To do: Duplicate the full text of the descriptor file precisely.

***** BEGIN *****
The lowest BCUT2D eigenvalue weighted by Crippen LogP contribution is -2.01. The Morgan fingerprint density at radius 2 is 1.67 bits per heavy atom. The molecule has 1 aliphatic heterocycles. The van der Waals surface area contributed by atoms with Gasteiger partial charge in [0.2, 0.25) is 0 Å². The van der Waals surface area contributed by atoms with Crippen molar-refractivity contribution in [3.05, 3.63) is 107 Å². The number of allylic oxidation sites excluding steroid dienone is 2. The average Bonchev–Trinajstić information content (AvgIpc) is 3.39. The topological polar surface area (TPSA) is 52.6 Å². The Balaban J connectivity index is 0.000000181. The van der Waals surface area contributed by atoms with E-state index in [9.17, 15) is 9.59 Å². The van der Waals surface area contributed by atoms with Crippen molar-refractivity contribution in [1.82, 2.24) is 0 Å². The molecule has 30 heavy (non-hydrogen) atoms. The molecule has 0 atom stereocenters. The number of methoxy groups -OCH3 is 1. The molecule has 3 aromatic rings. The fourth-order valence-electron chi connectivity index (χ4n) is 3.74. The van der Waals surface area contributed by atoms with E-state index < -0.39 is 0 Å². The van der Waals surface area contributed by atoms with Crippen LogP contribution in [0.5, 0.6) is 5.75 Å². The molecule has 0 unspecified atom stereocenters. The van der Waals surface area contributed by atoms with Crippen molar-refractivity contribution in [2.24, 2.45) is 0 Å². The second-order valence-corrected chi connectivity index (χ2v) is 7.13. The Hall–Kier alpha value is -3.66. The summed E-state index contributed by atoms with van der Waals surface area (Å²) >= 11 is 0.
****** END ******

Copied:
The lowest BCUT2D eigenvalue weighted by Crippen LogP contribution is -2.01. The Morgan fingerprint density at radius 2 is 1.67 bits per heavy atom. The molecule has 1 aliphatic heterocycles. The van der Waals surface area contributed by atoms with Gasteiger partial charge in [0.2, 0.25) is 0 Å². The van der Waals surface area contributed by atoms with Crippen molar-refractivity contribution in [3.05, 3.63) is 107 Å². The number of allylic oxidation sites excluding steroid dienone is 2. The average Bonchev–Trinajstić information content (AvgIpc) is 3.39. The topological polar surface area (TPSA) is 52.6 Å². The Balaban J connectivity index is 0.000000181. The van der Waals surface area contributed by atoms with E-state index in [9.17, 15) is 9.59 Å². The van der Waals surface area contributed by atoms with Crippen molar-refractivity contribution in [1.82, 2.24) is 0 Å². The molecule has 30 heavy (non-hydrogen) atoms. The molecule has 0 atom stereocenters. The number of methoxy groups -OCH3 is 1. The molecule has 3 aromatic rings. The fourth-order valence-electron chi connectivity index (χ4n) is 3.74. The van der Waals surface area contributed by atoms with E-state index < -0.39 is 0 Å². The van der Waals surface area contributed by atoms with Crippen LogP contribution in [0.5, 0.6) is 5.75 Å². The molecule has 0 unspecified atom stereocenters. The van der Waals surface area contributed by atoms with Crippen molar-refractivity contribution in [2.24, 2.45) is 0 Å². The second-order valence-corrected chi connectivity index (χ2v) is 7.13. The Hall–Kier alpha value is -3.66. The summed E-state index contributed by atoms with van der Waals surface area (Å²) >= 11 is 0.